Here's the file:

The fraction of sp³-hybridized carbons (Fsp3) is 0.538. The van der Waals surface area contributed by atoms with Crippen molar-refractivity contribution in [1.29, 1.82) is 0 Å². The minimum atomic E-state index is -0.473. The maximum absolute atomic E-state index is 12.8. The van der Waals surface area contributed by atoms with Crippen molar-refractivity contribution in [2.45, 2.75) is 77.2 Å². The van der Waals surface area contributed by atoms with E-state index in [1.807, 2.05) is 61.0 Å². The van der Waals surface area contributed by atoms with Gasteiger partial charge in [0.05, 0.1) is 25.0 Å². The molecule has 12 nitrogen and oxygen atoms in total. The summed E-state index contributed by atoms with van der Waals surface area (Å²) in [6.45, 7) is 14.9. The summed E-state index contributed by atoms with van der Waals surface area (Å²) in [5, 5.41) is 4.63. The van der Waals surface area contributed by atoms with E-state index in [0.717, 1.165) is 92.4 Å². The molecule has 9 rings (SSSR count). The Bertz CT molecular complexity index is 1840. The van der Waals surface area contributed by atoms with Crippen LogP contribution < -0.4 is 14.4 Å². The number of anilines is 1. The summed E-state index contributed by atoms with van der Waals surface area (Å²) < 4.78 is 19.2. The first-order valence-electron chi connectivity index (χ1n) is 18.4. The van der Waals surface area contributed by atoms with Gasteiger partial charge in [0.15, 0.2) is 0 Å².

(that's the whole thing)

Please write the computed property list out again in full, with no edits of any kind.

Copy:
The fraction of sp³-hybridized carbons (Fsp3) is 0.538. The van der Waals surface area contributed by atoms with Crippen molar-refractivity contribution in [1.29, 1.82) is 0 Å². The minimum atomic E-state index is -0.473. The maximum absolute atomic E-state index is 12.8. The van der Waals surface area contributed by atoms with Crippen molar-refractivity contribution in [2.45, 2.75) is 77.2 Å². The van der Waals surface area contributed by atoms with E-state index in [1.807, 2.05) is 61.0 Å². The van der Waals surface area contributed by atoms with Gasteiger partial charge in [0.05, 0.1) is 25.0 Å². The molecule has 12 nitrogen and oxygen atoms in total. The summed E-state index contributed by atoms with van der Waals surface area (Å²) in [6.45, 7) is 14.9. The summed E-state index contributed by atoms with van der Waals surface area (Å²) in [5, 5.41) is 4.63. The van der Waals surface area contributed by atoms with E-state index in [0.717, 1.165) is 92.4 Å². The molecule has 9 rings (SSSR count). The Bertz CT molecular complexity index is 1840. The van der Waals surface area contributed by atoms with Crippen LogP contribution < -0.4 is 14.4 Å². The number of anilines is 1. The summed E-state index contributed by atoms with van der Waals surface area (Å²) < 4.78 is 19.2. The first-order valence-electron chi connectivity index (χ1n) is 18.4. The van der Waals surface area contributed by atoms with Gasteiger partial charge in [0.15, 0.2) is 0 Å².